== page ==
1. Limit the ‘Noise’
In today’s busy world it’s easy to get caught up in all the distractions. It can be a novel exercise to start to really notice what you are letting into your psyche, your consciousness – and to make an active choice as to whether it’s good for you or not. Are you controlled, at least in part by social media? How many times a day do you check the myriad of notifications your devices throw at you? Do you actually enjoy and value your time spent on Facebook, Instagram or checking emails? Are these behaviours driven by a compulsion to do so or do they actually bring you joy or add value to your life? Asking yourself these questions can get you thinking about what you value and what’s really important to you.
If these checking impulses are contributing to your feelings of stress and overwhelm, then maybe it’s time to set yourself some helpful and thoughtful boundaries. Thinking more about how, when and why you engage in the technological world could be a good place to start. When these wonders of the modern world start to take away more than they add to your life, then you know something’s out of whack and you need to make different decisions about how you spend your precious time.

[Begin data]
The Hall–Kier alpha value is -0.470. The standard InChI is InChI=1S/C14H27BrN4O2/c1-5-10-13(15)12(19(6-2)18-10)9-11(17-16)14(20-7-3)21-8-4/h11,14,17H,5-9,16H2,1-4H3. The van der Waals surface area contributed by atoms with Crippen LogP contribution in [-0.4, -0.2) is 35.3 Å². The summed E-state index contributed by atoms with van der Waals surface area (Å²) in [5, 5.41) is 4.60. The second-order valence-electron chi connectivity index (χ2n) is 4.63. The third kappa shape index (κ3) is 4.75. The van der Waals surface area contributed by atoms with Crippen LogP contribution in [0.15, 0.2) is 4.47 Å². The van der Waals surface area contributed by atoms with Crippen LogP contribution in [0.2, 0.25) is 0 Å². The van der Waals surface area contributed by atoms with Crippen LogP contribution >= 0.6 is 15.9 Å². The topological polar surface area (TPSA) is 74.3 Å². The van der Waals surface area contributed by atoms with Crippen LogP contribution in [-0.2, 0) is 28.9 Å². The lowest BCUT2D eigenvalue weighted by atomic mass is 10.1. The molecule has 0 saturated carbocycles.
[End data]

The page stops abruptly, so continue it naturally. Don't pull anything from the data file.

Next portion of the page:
2. Seek out the Joy
Did you realise that sometimes you actually have to seek out and schedule in the joy to maintain your mental and physical well-being? Psychologists refer to this as Pleasant Event Scheduling, and it involves deliberating making time for the things you enjoy doing and those that boost positive emotions. Sometimes people have the mindset that doing this is ‘selfish’, ‘indulgent’ or a ‘waste of time’. However, these beliefs often stem from your inner critic and are linked to having unrelenting standards for yourself and others (including a high level of ‘perfectionism’ which gets in the way of allowing yourself relaxation and down-time).